Why are key competences and basic skills important?
Everyone has the right to quality and inclusive education, training and lifelong learning that develops key competences and basic skills. Key competences and basic skills are needed by all for personal fulfilment and development, employability, social inclusion and active citizenship.
Yet, the 2018 Programme for International Student Assessment (PISA) results show that more than one in five pupils in the EU has insufficient proficiency in reading, mathematics or science.
In 2018, the underachievement rate stood at 21.7% in reading, 22.4% in mathematics and 21.6% in science. Over the 2009-2018 period, performance in science and reading deteriorated at the EU level, while remaining stable in mathematics.
What is the EU doing in this field?
The European Council has adopted an updated Council Recommendation on Key Competences for Lifelong Learning. The approach of the Recommendation is to promote the development of key competences and basic skills by:
- providing high-quality education, training and lifelong learning for all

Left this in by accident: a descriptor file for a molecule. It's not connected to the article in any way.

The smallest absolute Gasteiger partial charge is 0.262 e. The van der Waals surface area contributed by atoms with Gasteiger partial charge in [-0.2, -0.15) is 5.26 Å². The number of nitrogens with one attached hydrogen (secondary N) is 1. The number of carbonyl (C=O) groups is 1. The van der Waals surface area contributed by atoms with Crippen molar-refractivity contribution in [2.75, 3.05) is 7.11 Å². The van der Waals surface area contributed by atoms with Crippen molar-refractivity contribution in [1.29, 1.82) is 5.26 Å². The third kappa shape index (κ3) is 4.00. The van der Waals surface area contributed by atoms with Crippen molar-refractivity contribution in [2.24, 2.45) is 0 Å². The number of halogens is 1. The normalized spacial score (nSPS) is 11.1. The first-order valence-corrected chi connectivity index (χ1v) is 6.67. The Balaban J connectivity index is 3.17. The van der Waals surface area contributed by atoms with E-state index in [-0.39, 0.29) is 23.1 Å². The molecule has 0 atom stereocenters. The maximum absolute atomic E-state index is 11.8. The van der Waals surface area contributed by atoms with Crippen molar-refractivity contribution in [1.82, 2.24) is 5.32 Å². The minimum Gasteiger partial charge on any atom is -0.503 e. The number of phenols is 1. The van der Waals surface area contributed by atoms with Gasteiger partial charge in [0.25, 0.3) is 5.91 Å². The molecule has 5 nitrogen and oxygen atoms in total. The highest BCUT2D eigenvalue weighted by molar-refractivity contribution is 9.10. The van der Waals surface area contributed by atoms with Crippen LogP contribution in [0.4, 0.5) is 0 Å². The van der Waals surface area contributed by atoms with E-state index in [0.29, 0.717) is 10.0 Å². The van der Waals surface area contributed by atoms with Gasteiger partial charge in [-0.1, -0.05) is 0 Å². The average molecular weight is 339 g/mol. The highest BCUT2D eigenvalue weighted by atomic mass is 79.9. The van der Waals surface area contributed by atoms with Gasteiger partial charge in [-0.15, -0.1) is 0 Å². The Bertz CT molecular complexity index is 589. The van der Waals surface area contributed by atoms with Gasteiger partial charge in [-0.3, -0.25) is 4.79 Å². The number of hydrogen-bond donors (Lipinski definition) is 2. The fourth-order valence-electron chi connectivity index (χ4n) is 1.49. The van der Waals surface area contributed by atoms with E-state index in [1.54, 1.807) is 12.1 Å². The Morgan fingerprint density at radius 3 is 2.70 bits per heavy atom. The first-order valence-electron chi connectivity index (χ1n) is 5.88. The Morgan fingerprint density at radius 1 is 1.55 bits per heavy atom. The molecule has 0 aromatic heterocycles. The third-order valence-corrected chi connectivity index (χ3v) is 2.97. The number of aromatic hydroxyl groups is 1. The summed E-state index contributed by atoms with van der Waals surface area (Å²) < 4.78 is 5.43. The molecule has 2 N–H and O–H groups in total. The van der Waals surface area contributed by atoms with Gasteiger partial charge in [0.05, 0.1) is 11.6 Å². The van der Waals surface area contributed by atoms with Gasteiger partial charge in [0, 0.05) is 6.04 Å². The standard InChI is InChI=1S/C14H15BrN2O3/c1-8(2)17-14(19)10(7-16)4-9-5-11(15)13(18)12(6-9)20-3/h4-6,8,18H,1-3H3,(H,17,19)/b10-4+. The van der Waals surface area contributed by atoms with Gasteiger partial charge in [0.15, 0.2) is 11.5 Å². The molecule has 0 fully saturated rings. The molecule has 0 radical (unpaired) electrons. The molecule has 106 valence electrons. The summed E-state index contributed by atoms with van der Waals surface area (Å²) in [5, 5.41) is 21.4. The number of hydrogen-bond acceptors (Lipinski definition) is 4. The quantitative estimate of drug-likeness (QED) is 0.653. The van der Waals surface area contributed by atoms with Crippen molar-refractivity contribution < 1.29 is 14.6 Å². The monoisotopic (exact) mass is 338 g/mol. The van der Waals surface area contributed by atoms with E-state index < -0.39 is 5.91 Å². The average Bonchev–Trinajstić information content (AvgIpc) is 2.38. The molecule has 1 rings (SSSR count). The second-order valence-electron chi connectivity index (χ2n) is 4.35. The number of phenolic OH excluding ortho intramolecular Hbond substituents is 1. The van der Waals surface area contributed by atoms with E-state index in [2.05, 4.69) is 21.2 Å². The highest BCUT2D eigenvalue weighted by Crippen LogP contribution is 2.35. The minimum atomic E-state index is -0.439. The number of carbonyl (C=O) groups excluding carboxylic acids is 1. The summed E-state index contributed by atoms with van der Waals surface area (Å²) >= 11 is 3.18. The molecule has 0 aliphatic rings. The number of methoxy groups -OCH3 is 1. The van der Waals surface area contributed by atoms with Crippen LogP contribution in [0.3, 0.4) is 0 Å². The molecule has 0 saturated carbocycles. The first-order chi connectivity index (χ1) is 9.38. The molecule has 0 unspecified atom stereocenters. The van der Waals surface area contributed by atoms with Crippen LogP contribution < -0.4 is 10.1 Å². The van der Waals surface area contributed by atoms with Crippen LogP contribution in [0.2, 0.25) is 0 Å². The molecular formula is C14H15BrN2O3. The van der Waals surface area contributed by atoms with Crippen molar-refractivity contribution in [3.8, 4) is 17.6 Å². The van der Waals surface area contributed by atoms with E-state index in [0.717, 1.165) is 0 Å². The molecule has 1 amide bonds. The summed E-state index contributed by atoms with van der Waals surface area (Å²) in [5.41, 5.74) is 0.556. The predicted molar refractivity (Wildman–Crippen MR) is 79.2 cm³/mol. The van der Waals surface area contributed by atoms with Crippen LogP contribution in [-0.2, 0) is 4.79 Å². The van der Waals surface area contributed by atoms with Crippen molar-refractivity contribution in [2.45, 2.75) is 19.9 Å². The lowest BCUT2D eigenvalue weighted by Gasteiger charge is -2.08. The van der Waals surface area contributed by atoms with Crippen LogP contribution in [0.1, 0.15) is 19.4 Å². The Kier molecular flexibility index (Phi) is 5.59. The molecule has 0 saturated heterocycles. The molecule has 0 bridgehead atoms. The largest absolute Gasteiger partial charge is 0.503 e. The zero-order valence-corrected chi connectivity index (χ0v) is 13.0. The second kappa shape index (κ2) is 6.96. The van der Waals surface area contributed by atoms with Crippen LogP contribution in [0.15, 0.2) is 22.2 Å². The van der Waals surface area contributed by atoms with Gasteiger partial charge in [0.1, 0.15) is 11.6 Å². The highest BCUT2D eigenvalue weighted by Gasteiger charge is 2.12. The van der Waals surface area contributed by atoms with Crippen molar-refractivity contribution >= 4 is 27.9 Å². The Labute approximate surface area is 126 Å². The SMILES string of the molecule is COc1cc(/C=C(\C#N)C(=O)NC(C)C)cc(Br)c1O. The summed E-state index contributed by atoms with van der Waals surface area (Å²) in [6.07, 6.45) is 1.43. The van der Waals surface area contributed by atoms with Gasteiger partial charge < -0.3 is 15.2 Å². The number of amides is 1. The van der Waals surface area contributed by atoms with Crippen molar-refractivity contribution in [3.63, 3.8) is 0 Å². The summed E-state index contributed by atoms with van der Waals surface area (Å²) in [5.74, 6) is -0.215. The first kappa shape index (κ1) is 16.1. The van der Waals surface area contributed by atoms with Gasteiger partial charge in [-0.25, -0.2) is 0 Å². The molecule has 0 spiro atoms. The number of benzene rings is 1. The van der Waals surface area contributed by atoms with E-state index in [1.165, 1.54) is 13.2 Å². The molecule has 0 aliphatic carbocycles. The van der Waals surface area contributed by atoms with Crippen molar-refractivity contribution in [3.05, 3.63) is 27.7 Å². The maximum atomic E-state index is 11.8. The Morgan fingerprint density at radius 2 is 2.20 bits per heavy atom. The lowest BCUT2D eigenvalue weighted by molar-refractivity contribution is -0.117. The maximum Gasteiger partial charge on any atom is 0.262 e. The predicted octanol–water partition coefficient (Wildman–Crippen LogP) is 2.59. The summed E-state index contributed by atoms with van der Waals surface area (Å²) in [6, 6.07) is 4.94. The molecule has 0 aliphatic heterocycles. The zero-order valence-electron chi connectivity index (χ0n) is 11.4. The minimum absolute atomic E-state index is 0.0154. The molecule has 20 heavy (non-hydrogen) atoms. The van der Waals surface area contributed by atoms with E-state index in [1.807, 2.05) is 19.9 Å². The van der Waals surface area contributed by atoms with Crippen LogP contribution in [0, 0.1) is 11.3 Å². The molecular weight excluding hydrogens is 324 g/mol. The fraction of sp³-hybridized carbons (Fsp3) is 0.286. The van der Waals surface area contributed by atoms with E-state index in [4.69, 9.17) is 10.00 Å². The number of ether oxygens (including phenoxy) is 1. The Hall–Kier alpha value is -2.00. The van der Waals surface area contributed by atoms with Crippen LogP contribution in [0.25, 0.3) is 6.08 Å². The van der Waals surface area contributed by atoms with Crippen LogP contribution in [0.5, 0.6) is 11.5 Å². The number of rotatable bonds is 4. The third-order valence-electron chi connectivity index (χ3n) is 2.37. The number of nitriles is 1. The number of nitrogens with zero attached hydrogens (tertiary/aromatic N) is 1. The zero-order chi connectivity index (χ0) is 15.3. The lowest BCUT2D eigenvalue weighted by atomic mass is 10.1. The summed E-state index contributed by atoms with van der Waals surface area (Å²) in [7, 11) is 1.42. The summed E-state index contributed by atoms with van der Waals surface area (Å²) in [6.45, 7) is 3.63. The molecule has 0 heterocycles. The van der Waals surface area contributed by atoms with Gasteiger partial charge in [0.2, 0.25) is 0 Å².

- supporting educational staff in implementing competence-based teaching and learning approaches
- promoting a variety of learning approaches and contexts from the perspective of lifelong learning
- exploring approaches to assessment and the validation of key competences
To support the development of key competences, in November 2019 the European Commission organised a conference on learning approaches and environments in school education.
What are the next steps?
As part of the framework for European policy cooperation in education and training (ET 2020), EU Member States have set the objective that less than 15% of 15-year-olds should be classed as 'low-achieving' in basic skills by 2020.
The Commission supports Member States to strengthen basic skills and key competences for all citizens by facilitating mutual learning and the exchange of best practices.